No Diet Club Mel Otlcm 34No Diet Club Mel Otlcm 34

Unique food tour in Marseille

It’s already time for my second food tour. As I’ve already told you, I’m a big fan of food. So I’m inviting you to join me for a second food tour of the streets of Marseille.
Let’s carry on my foody adventure…

Published on 25 July 2023
Philipine Ladouce
  • Marseille in 3 words

    Diverse, relaxed, loving.

  • My favourite neighbourhood

    The Cours Julien, a unique and artistic mix.

Introduction to middle eastern pastries

The tour starts at around 11.00am, and we meet up with our guide Paul at the bottom of the Rue de la République. Once we’re all together, we head for the Noailles district.

Our day begins on a sweet note. And we find what we’re looking for in the many oriental patisseries on offer.

Zlabia. This is our first culinary discovery on this tour. Originally intended as a bread pastry, this ‘failed’ delicacy is now well known for its bright orange colour and very sweet taste. Of Tunisian origin, it’s sure to satisfy even the hungriest of palates. All accompanied by a glass of mint tea.

We head back down towards the Canebière, Marseille’s main thoroughfare. But before we do, we stop off at one of Marseille’s best-known eateries, Chez Yassine. ‘Chez Yassine’. In this Tunisian restaurant, which is always full at around 1pm, we had the chance to try a ‘brik'(savoury pastry) garnished with egg and capers, accompanied by a slice of lemon, which added an interesting acidity to our dish.

Noailles and its cosmopolitan lifestyle remain fascinating not only visually, but also in terms of taste.

In Noailles, you’ll find oriental, Asian and Provençal specialities.

The sweet and savoury moment

We then take a completely different turn, and arrive at Les frères brioches. This little restaurant specialises in brioche buns with the topping of your choice, and there’s something for everyone! Pulled pork, prawns, teriyaki beef… As you can imagine, at the frères brioches, we like to eat well!

It was during a trip to Australia that the founders of this chain discovered the concept.

These breads come in a variety of flavours that blend perfectly together. I really recommend this address for all sweet and savoury food lovers.

A bit of Marseille’s history

During this Food tour, we also had the benefit of a few anecdotes from our guide Paul. He takes us on a journey, explaining the origins of the Place du Cours d’Estienne d’Orves. We stopped in front of the statue of the architect Pierre Puget, a major figure in the town’s history.

We passed the Halles du Vieux-Port, where we stopped for a Margherita pizza from 300 Degrees. I have a weakness for Neapolitan pizzas, so I was immediately delighted. Gustatively, it’s a real treat. The dough is thin and airy, the tomato sauce is fresh and you can really taste the Italian gastronomy in one bite. It’s a pleasure to eat and everyone at the table is delighted to taste this purely Neapolitan pizza (even the flour is Italian).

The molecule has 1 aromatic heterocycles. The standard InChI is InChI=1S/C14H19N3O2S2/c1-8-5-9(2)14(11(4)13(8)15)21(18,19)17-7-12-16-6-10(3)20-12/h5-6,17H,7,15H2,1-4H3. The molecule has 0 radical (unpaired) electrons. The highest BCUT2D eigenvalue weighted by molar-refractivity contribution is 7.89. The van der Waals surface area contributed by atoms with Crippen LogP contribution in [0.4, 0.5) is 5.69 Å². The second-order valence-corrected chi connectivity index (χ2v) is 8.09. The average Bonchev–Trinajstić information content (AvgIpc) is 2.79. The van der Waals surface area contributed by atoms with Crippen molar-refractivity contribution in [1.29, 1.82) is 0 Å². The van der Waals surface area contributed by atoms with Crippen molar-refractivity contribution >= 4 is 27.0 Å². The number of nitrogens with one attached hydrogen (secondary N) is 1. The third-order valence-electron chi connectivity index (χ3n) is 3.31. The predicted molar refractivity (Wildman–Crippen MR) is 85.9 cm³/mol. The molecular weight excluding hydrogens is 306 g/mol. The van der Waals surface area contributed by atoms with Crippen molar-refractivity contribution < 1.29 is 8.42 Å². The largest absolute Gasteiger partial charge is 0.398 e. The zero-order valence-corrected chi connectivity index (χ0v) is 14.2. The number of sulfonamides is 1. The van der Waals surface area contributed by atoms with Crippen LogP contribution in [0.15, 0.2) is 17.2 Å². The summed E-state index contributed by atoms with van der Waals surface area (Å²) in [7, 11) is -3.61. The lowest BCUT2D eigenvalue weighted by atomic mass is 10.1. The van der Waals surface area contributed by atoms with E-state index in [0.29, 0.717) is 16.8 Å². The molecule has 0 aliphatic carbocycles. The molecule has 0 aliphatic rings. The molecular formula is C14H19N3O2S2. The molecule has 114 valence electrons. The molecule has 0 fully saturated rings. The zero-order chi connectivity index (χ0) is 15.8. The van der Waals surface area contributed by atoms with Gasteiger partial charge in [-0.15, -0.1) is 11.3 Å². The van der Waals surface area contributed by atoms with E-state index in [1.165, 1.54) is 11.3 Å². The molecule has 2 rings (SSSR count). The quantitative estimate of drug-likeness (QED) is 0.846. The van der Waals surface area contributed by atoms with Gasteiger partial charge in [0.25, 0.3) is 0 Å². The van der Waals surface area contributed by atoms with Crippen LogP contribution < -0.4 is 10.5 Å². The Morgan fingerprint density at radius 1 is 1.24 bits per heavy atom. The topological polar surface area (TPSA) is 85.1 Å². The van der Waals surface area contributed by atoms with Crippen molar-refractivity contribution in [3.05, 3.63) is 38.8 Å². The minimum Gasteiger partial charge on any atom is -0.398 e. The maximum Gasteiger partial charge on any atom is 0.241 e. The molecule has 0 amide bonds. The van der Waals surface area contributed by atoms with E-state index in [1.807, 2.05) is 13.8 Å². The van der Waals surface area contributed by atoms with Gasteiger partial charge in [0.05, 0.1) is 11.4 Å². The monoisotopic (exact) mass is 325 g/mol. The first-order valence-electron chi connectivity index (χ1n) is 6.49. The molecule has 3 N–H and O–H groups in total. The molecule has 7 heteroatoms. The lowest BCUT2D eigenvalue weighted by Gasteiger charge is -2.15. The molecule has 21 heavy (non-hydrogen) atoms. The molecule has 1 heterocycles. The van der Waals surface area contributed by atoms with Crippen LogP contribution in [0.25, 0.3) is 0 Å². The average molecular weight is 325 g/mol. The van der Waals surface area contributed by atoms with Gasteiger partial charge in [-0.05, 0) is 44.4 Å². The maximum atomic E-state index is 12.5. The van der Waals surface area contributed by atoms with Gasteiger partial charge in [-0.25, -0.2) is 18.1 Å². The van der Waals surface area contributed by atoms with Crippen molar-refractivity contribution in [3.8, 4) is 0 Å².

Olive oil tasting

In Provence, olives are used in many things. Soap, oil, yoghurt

Today we’re focusing on olive oil. At La Corderie, we have the chance to taste several different oils. And to do so, we headed for the Place aux huiles (what could be better?).

I’d never tasted olive oil in this way before. With a bottle of oil in hand, our host went round our little group, pouring a few drops of the elixir into our spoons.

He explains to us the particularities of the olive grove, when it is picked, how the olives ripen… Every moment has an influence on the taste the oil will have. Our host explains what ‘ardence’ is.

Did you know?

Ardence’ is a term used to describe the sensation of spiciness when tasting olive oil. It varies according to each person’s genetics.
In total, we tasted 8 very different oils. I was amazed at the differences between them. It’s a real culture! An experience not to be missed in the region…

In Marseille, it’s also panisses. These little discs of chickpea flour are traditionally served with a good homemade aioli (sauce), just the way we like it here! We stopped off at Placette, a small local bistro serving rectangular panisses.

Throughout the tour, we chat in French and English. Our group reflects the cosmopolitan nature of our beautiful city.



Desserts from Marseille

One of Marseille’s best-known specialities is the navette, one of the 13 Christmas desserts:

The famous navette: an orange blossom biscuit. This stopover is at Les Navettes des Accoules. The shop is warm and welcoming, with a pleasant scent of orange blossom wafting through the room.

But that’s not all, as we conclude this food tour with a tasting of chocolate in olive oil. We are at L’Espérantine. A delicious chocolate factory in Marseille that won the ‘cordon-bleu prize for the best confectionery‘. I urge you to come and taste for yourself these sublime blends of cocoa and olive oil.
I’ll leave you with these culinary delights. We wandered through several districts in half a day, and I have to say, Marseille is bursting with good places to eat!

Have I whetted your appetite?

Official website of the Tourist Office of Marseille